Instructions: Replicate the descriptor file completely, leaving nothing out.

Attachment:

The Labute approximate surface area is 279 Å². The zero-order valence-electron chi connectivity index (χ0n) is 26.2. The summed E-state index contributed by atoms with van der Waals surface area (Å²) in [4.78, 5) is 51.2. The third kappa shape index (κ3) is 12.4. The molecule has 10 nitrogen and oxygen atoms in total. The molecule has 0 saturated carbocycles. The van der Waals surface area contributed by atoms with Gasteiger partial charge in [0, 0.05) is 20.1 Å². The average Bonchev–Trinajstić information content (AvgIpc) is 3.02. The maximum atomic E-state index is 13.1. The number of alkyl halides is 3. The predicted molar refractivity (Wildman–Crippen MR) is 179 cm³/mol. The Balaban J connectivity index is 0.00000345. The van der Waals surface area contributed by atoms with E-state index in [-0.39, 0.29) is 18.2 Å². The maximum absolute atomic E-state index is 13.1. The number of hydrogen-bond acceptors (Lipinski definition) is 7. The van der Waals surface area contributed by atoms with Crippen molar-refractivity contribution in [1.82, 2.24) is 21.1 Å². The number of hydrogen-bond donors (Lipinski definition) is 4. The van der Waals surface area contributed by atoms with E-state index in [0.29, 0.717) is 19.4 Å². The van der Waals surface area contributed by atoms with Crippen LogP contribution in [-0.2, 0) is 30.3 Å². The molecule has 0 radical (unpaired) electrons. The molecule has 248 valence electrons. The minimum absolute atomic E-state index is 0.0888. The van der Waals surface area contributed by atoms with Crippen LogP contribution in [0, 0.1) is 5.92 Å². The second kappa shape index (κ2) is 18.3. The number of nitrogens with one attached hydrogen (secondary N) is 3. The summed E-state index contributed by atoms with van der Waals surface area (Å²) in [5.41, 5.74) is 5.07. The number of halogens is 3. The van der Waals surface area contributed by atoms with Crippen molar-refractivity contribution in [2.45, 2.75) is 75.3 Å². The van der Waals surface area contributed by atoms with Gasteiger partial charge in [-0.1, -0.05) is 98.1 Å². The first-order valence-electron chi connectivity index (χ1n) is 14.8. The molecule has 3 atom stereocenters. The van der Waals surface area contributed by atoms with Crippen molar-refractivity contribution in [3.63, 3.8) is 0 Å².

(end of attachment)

The Labute approximate surface area is 279 Å². The zero-order valence-electron chi connectivity index (χ0n) is 26.2. The summed E-state index contributed by atoms with van der Waals surface area (Å²) in [4.78, 5) is 51.2. The third kappa shape index (κ3) is 12.4. The molecule has 10 nitrogen and oxygen atoms in total. The molecule has 0 saturated carbocycles. The van der Waals surface area contributed by atoms with Gasteiger partial charge in [0, 0.05) is 20.1 Å². The average Bonchev–Trinajstić information content (AvgIpc) is 3.02. The maximum atomic E-state index is 13.1. The number of alkyl halides is 3. The predicted molar refractivity (Wildman–Crippen MR) is 179 cm³/mol. The Balaban J connectivity index is 0.00000345. The van der Waals surface area contributed by atoms with E-state index in [-0.39, 0.29) is 18.2 Å². The maximum absolute atomic E-state index is 13.1. The number of hydrogen-bond acceptors (Lipinski definition) is 7. The van der Waals surface area contributed by atoms with Crippen molar-refractivity contribution in [1.82, 2.24) is 21.1 Å². The number of hydrogen-bond donors (Lipinski definition) is 4. The van der Waals surface area contributed by atoms with E-state index in [0.29, 0.717) is 19.4 Å². The van der Waals surface area contributed by atoms with Crippen LogP contribution in [-0.2, 0) is 30.3 Å². The molecule has 0 radical (unpaired) electrons. The molecule has 248 valence electrons. The minimum absolute atomic E-state index is 0.0888. The van der Waals surface area contributed by atoms with Crippen LogP contribution in [0, 0.1) is 5.92 Å². The second kappa shape index (κ2) is 18.3. The number of nitrogens with one attached hydrogen (secondary N) is 3. The summed E-state index contributed by atoms with van der Waals surface area (Å²) in [5.41, 5.74) is 5.07. The number of halogens is 3. The van der Waals surface area contributed by atoms with Crippen molar-refractivity contribution in [2.45, 2.75) is 75.3 Å². The van der Waals surface area contributed by atoms with Gasteiger partial charge in [-0.1, -0.05) is 98.1 Å². The first-order valence-electron chi connectivity index (χ1n) is 14.8. The molecule has 3 atom stereocenters. The van der Waals surface area contributed by atoms with Crippen molar-refractivity contribution in [3.63, 3.8) is 0 Å².